PARIS: Anastasia Pavlyuchenkova's Roland Garros fairytale came to an end on Saturday when she fell to Barbora Krejcikova, but by breaking through to her maiden Grand Slam final she surpassed expectations and demonstrated a new-found mental toughness.
"The most important, I think, is to believe in yourself," World number 32 said after her 6-1, 2-6, 6-4 loss to the Czech on Court Philippe-Chatrier. "I didn't expect that this tournament, this Roland-Garros, I'll be in the final. Again I tell you: physically I wasn't feeling super great, like ready, 100 percent. Still, because of fighting and believing, you can still achieve it. That's probably the most important."
"Then just go out there, compete and enjoy."
The Russian knows the importance of mental strength as she is now in a better place - thanks to the work she has done on her cognitive approach.
"It started just before Madrid, like a couple weeks before," she said of her work with a sports psychologist. "I didn't expect that I would really feel so much better on the court. I seriously felt a little desperate sometimes. You work hard, you do everything, but something is off all the time."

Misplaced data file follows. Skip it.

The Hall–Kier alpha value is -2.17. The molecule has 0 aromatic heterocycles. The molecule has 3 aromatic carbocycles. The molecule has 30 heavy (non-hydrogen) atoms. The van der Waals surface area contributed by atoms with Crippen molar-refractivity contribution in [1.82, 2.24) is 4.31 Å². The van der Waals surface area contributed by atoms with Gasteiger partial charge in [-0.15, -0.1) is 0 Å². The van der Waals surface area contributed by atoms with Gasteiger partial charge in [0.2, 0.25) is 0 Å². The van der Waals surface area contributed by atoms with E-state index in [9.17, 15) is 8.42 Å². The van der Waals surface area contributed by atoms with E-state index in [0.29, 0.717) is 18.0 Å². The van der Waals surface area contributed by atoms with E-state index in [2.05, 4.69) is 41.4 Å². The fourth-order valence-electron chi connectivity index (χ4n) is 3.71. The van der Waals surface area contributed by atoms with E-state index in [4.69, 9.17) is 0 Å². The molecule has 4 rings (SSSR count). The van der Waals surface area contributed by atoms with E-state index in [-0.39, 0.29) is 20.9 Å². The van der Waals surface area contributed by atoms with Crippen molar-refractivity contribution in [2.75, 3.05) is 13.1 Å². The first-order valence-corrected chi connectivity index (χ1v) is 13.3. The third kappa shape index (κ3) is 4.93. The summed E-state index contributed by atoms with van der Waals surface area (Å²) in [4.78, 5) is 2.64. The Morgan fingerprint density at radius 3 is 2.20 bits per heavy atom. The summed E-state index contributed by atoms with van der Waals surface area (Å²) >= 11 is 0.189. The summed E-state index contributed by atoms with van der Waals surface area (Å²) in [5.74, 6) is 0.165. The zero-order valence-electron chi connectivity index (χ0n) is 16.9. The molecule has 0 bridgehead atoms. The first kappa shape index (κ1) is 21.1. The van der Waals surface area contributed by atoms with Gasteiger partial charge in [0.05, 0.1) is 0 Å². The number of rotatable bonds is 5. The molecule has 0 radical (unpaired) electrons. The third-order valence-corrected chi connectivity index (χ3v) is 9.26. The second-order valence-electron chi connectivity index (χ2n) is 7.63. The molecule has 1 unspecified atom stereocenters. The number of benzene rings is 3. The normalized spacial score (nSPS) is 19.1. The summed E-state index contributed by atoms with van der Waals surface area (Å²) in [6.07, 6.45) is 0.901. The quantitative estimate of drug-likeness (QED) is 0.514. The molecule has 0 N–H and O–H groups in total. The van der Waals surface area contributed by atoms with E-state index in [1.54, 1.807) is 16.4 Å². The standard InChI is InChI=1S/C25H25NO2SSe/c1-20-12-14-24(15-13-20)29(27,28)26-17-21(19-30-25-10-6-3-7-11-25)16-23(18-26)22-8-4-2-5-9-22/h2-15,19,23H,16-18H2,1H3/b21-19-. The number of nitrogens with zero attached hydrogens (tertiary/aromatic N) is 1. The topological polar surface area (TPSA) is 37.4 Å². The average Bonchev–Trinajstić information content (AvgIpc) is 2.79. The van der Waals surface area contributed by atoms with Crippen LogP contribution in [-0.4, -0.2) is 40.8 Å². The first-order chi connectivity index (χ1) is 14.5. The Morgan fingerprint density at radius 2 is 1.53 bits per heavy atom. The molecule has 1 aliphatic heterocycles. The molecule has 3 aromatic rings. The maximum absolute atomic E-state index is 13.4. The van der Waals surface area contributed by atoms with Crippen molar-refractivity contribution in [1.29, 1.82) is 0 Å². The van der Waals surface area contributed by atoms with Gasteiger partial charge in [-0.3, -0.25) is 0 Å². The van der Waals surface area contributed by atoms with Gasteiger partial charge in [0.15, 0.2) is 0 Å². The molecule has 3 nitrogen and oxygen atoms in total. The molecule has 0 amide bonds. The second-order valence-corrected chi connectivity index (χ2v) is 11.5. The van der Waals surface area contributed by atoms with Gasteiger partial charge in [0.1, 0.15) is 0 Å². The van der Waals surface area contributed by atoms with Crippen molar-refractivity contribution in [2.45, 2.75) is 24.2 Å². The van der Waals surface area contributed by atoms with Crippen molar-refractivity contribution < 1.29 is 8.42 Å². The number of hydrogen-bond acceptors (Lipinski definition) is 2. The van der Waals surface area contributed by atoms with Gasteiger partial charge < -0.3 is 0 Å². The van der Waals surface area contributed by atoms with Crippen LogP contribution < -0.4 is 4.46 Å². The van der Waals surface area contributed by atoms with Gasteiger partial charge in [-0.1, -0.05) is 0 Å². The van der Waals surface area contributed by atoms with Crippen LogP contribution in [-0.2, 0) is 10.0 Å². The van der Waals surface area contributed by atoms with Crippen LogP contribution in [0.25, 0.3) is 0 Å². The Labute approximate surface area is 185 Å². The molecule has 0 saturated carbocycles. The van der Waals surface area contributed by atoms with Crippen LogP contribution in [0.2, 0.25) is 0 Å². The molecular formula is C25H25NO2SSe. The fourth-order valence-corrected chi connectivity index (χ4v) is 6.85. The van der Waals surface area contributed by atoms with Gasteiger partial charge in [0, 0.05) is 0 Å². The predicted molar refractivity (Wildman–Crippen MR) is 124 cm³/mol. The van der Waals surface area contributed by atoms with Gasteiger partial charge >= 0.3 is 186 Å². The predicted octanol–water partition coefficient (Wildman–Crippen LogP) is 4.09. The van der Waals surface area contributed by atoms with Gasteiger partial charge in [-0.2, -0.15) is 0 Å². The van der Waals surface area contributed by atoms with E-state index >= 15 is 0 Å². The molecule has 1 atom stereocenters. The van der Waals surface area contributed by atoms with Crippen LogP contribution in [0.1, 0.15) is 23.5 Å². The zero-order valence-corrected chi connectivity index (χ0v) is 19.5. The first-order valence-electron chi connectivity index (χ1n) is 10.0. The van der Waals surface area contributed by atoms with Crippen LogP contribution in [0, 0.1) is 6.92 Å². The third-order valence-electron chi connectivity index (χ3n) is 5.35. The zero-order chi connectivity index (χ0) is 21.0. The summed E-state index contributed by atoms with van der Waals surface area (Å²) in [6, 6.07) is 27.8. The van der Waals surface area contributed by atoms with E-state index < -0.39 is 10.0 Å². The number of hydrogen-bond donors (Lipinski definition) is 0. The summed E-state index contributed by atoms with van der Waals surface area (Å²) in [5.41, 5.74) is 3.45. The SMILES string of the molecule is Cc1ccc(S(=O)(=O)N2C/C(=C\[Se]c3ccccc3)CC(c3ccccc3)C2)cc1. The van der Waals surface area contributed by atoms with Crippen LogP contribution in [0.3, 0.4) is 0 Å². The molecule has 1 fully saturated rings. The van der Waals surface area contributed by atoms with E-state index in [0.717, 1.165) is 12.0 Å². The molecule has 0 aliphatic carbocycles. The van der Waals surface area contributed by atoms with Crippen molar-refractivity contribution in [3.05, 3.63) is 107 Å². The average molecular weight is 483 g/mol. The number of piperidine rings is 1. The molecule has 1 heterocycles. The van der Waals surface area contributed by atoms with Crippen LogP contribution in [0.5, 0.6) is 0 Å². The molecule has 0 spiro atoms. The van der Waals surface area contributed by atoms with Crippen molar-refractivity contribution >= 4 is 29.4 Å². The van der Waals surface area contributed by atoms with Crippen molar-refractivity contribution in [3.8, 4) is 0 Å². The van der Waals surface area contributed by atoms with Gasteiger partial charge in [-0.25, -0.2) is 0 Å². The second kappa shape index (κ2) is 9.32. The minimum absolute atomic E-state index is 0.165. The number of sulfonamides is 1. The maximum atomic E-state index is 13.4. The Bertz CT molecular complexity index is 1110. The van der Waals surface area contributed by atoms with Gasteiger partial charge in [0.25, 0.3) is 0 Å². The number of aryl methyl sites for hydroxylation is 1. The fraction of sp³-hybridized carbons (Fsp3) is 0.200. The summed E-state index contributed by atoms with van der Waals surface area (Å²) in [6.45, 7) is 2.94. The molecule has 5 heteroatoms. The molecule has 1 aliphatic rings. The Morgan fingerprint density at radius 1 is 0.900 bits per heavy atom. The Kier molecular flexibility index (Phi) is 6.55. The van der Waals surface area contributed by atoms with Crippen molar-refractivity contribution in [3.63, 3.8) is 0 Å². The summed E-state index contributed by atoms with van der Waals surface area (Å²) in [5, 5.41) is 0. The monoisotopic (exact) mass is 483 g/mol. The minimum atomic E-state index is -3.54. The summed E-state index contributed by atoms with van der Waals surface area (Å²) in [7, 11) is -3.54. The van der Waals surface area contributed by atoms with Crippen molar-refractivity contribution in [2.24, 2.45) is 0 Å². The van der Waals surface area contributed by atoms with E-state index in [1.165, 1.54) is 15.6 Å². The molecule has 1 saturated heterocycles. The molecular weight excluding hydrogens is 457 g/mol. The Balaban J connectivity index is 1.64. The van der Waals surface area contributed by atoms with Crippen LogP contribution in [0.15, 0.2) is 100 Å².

With the run to the final on Parisian clay, 29-year-old became the first Russian to reach a major final since Sharapova lost to Serena Williams in the Australian Open decider more than six years ago and also set the record for most Grand Slam final appearances before reaching a maiden major final with 52.
Pavlyuchenkova has no regrets or bitter feelings about Saturday's final both wins and defeat are easier to accept now for her.
"I'll keep on going," she added. "Hopefully, you know, next time if I have a chance to be in the final I'll handle it better and I'll be more fresh and I'll play better. That's the goal right now. I want to believe that the best is yet to come, so I think that's how I should approach the whole situation."